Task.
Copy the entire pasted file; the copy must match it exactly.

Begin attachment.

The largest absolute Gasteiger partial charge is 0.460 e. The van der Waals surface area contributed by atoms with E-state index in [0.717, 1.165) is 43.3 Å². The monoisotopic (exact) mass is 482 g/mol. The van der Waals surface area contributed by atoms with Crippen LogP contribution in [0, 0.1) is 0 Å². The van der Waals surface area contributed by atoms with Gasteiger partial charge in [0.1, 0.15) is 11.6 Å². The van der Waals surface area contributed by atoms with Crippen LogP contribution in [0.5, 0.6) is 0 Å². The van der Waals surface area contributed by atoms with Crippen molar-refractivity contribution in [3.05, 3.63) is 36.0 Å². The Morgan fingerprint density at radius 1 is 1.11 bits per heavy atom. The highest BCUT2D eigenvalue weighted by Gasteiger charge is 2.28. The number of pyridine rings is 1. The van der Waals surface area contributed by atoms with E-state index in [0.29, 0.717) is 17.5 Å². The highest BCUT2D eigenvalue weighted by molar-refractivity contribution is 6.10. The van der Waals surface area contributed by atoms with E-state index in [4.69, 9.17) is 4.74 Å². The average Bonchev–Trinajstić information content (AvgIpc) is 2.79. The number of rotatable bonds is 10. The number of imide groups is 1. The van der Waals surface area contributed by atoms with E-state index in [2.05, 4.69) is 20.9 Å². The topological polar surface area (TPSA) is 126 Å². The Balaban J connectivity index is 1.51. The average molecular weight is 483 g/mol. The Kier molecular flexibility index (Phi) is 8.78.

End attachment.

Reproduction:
The largest absolute Gasteiger partial charge is 0.460 e. The van der Waals surface area contributed by atoms with E-state index in [0.717, 1.165) is 43.3 Å². The monoisotopic (exact) mass is 482 g/mol. The van der Waals surface area contributed by atoms with Crippen LogP contribution in [0, 0.1) is 0 Å². The van der Waals surface area contributed by atoms with Gasteiger partial charge in [0.1, 0.15) is 11.6 Å². The van der Waals surface area contributed by atoms with Crippen LogP contribution in [0.5, 0.6) is 0 Å². The van der Waals surface area contributed by atoms with Crippen molar-refractivity contribution in [3.05, 3.63) is 36.0 Å². The Morgan fingerprint density at radius 1 is 1.11 bits per heavy atom. The highest BCUT2D eigenvalue weighted by Gasteiger charge is 2.28. The number of pyridine rings is 1. The van der Waals surface area contributed by atoms with E-state index in [0.29, 0.717) is 17.5 Å². The highest BCUT2D eigenvalue weighted by molar-refractivity contribution is 6.10. The van der Waals surface area contributed by atoms with E-state index in [4.69, 9.17) is 4.74 Å². The average Bonchev–Trinajstić information content (AvgIpc) is 2.79. The number of rotatable bonds is 10. The number of imide groups is 1. The van der Waals surface area contributed by atoms with E-state index in [2.05, 4.69) is 20.9 Å². The topological polar surface area (TPSA) is 126 Å². The Balaban J connectivity index is 1.51. The average molecular weight is 483 g/mol. The Kier molecular flexibility index (Phi) is 8.78.